oversight

An Evaluation of H. R. 1180 in Terms of the Disclosure of Lobbying Activities

Published by the Government Accountability Office on 1977-04-06.

Below is a raw (and likely hideous) rendition of the original report. (PDF)

                          DOCUOENT RESURS
00450 -   A1051999]
(An Evaluation of H. B. 1180 in Terms of the Disclosure of
Lobbying Activities]. April 6, 1977. 12 pp.
Testimory before the Hcuse Committee on the Judiciary:
Administrative Law and Goverrnental Relations Subcommittee; by
Robert F. Keller, Deputy Comptrcller General.
Issue Area: Federal Regulatory Activities (3000).
Contact: Office of the Comtroller General.
Budget Function: General Government: Legislative Functions
     (801) .
Congressional Relevance: House Committee on the Judiciary:
    Administrative Law and Governmental Relations Subcommittee.
Authority: H.R. 1180  94th Cong.). S. 2477 (94th Cong.). Energy
    Policy and Conservation Act. Federal Energy Administration
    Act of 1974. Federal Regulation of Lobbying Act of 1946.
    Impoundment Control Act of 1974.

          The administration ad enforcement of the Federal
Regulation of Lobbying act of 1946 has proved to be inadequate.
Replacing this act by adopting H. B. 1180 should el:iminate many
 of the present difficuties. Instead of the present annual
expenditure reqauirement the proposed bill specifies a inimum
quarterly expenditure that requires organizations to register
and report their lobbying activities. The bill also applies to
lobbying activities drected toward executive officials as well
as toward members of Congress. It would be advisable or the
bill's coverage also to extend to indirect cr grassroots
lobbying activities and to lobbying activities requested by a
third party. An additional advantage of the bill is its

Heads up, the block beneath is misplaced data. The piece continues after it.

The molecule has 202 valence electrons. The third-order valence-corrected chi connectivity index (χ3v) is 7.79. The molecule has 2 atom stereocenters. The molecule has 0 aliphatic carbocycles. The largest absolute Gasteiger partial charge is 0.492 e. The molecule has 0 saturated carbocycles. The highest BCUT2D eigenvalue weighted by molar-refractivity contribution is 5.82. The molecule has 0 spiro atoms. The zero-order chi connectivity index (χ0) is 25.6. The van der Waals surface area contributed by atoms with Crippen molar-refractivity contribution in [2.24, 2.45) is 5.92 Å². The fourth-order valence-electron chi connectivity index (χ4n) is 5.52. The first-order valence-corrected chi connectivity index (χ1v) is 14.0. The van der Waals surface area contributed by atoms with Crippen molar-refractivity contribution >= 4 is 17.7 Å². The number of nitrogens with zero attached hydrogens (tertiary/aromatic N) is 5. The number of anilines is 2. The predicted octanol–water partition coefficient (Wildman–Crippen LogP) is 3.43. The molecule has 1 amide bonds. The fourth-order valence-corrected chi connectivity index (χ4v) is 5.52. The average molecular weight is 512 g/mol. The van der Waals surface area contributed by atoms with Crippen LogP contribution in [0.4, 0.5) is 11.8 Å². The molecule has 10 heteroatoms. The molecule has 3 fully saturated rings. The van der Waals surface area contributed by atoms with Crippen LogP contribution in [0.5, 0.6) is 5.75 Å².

requirement that both the lobbyist and the retaining
organization maintain records relating to the lobbying
activities. It is recommended that the lobbyists also be
required to furnish a breakdown of their income according tc the
various lobbied issues. The bill could be improved by
stipulating that the Comptroller General has civil enforc-ent
authority. Such a stipulation would place enforcement within the
legislative branch and avoid conflict between the Comptroller
General and the Attorney General. (LD)
           United States General Accounting Office
                   Washington, D.C. 20548

                                        FOR RELEASE ON DELIVERY
                                        Expected at 9:30 a.m.
                                        April 6, 1977


                        STATEMET OF

        ROBERT F. KELLER, DEPUTY COMPTROLLER GENERAL

                    OF THE UNITED STATES

                         BEFORE THE

SUBCOMMITTEE ON ADMINISTRATIVE LAW AND GOVERNMENTAL RELATIONS

                             OF THE

                 COMMITTEE ON THE JUDICIARY

                  HOUSE OF REPRESENTATIVES

            ON LISCLOSUPRE OF LOBBYING ACTIVITIES


Mr. Chairmani and Members of the Committee:

     I appreciate the opportunity to pr,:sent the views of the

.General Accounting Office on H.R. 1180 as requested in Chair-

man Rodino's letter to us.

     As you may know, on April 2, 1975, GAO issued a report